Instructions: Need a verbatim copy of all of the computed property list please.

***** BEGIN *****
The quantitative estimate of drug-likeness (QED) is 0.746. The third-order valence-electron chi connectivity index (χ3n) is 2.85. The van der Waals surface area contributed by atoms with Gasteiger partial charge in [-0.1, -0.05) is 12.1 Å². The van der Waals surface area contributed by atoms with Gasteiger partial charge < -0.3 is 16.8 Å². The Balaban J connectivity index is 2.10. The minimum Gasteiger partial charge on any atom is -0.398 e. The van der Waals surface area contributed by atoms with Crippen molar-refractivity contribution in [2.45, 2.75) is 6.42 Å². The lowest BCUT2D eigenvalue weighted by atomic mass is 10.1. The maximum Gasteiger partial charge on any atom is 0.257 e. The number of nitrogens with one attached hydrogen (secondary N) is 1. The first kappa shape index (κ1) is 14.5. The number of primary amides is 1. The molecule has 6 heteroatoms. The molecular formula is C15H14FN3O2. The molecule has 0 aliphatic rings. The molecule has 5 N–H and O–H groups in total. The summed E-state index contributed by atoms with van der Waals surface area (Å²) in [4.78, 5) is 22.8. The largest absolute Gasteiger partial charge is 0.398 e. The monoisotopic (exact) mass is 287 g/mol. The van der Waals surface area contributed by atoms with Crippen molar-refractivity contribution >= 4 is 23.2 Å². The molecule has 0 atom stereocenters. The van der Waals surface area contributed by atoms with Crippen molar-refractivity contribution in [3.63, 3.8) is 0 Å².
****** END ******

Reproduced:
The quantitative estimate of drug-likeness (QED) is 0.746. The third-order valence-electron chi connectivity index (χ3n) is 2.85. The van der Waals surface area contributed by atoms with Gasteiger partial charge in [-0.1, -0.05) is 12.1 Å². The van der Waals surface area contributed by atoms with Gasteiger partial charge < -0.3 is 16.8 Å². The Balaban J connectivity index is 2.10. The minimum Gasteiger partial charge on any atom is -0.398 e. The van der Waals surface area contributed by atoms with Crippen molar-refractivity contribution in [2.45, 2.75) is 6.42 Å². The lowest BCUT2D eigenvalue weighted by atomic mass is 10.1. The maximum Gasteiger partial charge on any atom is 0.257 e. The number of nitrogens with one attached hydrogen (secondary N) is 1. The first kappa shape index (κ1) is 14.5. The number of primary amides is 1. The molecule has 6 heteroatoms. The molecular formula is C15H14FN3O2. The molecule has 0 aliphatic rings. The molecule has 5 N–H and O–H groups in total. The summed E-state index contributed by atoms with van der Waals surface area (Å²) in [4.78, 5) is 22.8. The largest absolute Gasteiger partial charge is 0.398 e. The monoisotopic (exact) mass is 287 g/mol. The van der Waals surface area contributed by atoms with Crippen molar-refractivity contribution >= 4 is 23.2 Å². The molecule has 0 atom stereocenters. The van der Waals surface area contributed by atoms with Crippen molar-refractivity contribution in [3.63, 3.8) is 0 Å².